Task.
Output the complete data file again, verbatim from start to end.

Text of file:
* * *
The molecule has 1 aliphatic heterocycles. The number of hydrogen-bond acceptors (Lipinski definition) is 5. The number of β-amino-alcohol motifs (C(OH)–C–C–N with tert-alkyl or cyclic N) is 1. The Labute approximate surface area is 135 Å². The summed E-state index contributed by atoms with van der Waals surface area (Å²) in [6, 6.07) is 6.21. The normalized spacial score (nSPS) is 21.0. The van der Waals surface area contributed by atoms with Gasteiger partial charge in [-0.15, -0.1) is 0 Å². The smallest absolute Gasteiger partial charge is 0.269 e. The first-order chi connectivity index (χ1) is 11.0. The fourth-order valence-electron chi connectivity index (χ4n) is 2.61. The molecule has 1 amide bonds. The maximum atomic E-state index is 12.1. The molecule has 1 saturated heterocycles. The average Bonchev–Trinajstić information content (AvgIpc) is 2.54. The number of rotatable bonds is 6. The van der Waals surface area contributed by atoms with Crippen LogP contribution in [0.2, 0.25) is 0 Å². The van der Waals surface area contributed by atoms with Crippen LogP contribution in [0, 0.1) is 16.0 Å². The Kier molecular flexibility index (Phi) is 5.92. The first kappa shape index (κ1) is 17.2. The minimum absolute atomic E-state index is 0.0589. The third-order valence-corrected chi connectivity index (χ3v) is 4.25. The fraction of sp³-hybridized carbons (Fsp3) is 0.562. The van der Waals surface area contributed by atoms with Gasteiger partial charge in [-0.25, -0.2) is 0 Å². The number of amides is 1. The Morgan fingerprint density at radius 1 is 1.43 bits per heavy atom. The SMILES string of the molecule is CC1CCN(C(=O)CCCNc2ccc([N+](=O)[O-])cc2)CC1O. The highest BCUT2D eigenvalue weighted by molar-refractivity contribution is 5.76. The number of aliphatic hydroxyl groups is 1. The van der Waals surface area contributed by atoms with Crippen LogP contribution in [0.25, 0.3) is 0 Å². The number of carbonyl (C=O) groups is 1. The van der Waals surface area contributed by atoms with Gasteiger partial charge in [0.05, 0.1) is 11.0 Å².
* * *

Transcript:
The molecule has 1 aliphatic heterocycles. The number of hydrogen-bond acceptors (Lipinski definition) is 5. The number of β-amino-alcohol motifs (C(OH)–C–C–N with tert-alkyl or cyclic N) is 1. The Labute approximate surface area is 135 Å². The summed E-state index contributed by atoms with van der Waals surface area (Å²) in [6, 6.07) is 6.21. The normalized spacial score (nSPS) is 21.0. The van der Waals surface area contributed by atoms with Gasteiger partial charge in [-0.15, -0.1) is 0 Å². The smallest absolute Gasteiger partial charge is 0.269 e. The first-order chi connectivity index (χ1) is 11.0. The fourth-order valence-electron chi connectivity index (χ4n) is 2.61. The molecule has 1 amide bonds. The maximum atomic E-state index is 12.1. The molecule has 1 saturated heterocycles. The average Bonchev–Trinajstić information content (AvgIpc) is 2.54. The number of rotatable bonds is 6. The van der Waals surface area contributed by atoms with Crippen LogP contribution in [0.2, 0.25) is 0 Å². The van der Waals surface area contributed by atoms with Crippen LogP contribution in [0, 0.1) is 16.0 Å². The Kier molecular flexibility index (Phi) is 5.92. The first kappa shape index (κ1) is 17.2. The minimum absolute atomic E-state index is 0.0589. The third-order valence-corrected chi connectivity index (χ3v) is 4.25. The fraction of sp³-hybridized carbons (Fsp3) is 0.562. The van der Waals surface area contributed by atoms with Gasteiger partial charge in [-0.25, -0.2) is 0 Å². The number of amides is 1. The Morgan fingerprint density at radius 1 is 1.43 bits per heavy atom. The SMILES string of the molecule is CC1CCN(C(=O)CCCNc2ccc([N+](=O)[O-])cc2)CC1O. The highest BCUT2D eigenvalue weighted by molar-refractivity contribution is 5.76. The number of aliphatic hydroxyl groups is 1. The van der Waals surface area contributed by atoms with Crippen LogP contribution in [0.25, 0.3) is 0 Å². The number of carbonyl (C=O) groups is 1. The van der Waals surface area contributed by atoms with Gasteiger partial charge in [0.05, 0.1) is 11.0 Å².